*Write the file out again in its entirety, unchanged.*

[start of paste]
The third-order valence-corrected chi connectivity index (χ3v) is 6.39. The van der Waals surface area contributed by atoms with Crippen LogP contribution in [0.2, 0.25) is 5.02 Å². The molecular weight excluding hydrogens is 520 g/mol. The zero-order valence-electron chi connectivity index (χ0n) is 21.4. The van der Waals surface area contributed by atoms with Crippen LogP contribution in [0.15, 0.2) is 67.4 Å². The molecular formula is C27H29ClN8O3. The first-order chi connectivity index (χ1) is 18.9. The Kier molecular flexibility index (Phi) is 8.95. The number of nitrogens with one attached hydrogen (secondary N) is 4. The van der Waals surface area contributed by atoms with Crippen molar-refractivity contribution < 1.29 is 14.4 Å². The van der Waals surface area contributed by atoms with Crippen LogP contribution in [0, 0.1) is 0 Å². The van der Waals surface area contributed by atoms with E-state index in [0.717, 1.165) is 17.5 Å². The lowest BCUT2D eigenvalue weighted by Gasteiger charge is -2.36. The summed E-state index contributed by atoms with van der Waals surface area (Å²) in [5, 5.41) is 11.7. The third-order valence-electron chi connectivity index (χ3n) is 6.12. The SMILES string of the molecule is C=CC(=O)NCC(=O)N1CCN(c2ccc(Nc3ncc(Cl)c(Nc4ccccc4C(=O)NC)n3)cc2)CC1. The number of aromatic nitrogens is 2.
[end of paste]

The third-order valence-corrected chi connectivity index (χ3v) is 6.39. The van der Waals surface area contributed by atoms with Crippen LogP contribution in [0.2, 0.25) is 5.02 Å². The molecular weight excluding hydrogens is 520 g/mol. The zero-order valence-electron chi connectivity index (χ0n) is 21.4. The van der Waals surface area contributed by atoms with Crippen LogP contribution in [0.15, 0.2) is 67.4 Å². The molecular formula is C27H29ClN8O3. The first-order chi connectivity index (χ1) is 18.9. The Kier molecular flexibility index (Phi) is 8.95. The number of nitrogens with one attached hydrogen (secondary N) is 4. The van der Waals surface area contributed by atoms with Crippen molar-refractivity contribution < 1.29 is 14.4 Å². The van der Waals surface area contributed by atoms with Crippen LogP contribution in [0, 0.1) is 0 Å². The van der Waals surface area contributed by atoms with E-state index in [0.717, 1.165) is 17.5 Å². The lowest BCUT2D eigenvalue weighted by Gasteiger charge is -2.36. The summed E-state index contributed by atoms with van der Waals surface area (Å²) in [5, 5.41) is 11.7. The third-order valence-electron chi connectivity index (χ3n) is 6.12. The SMILES string of the molecule is C=CC(=O)NCC(=O)N1CCN(c2ccc(Nc3ncc(Cl)c(Nc4ccccc4C(=O)NC)n3)cc2)CC1. The number of aromatic nitrogens is 2.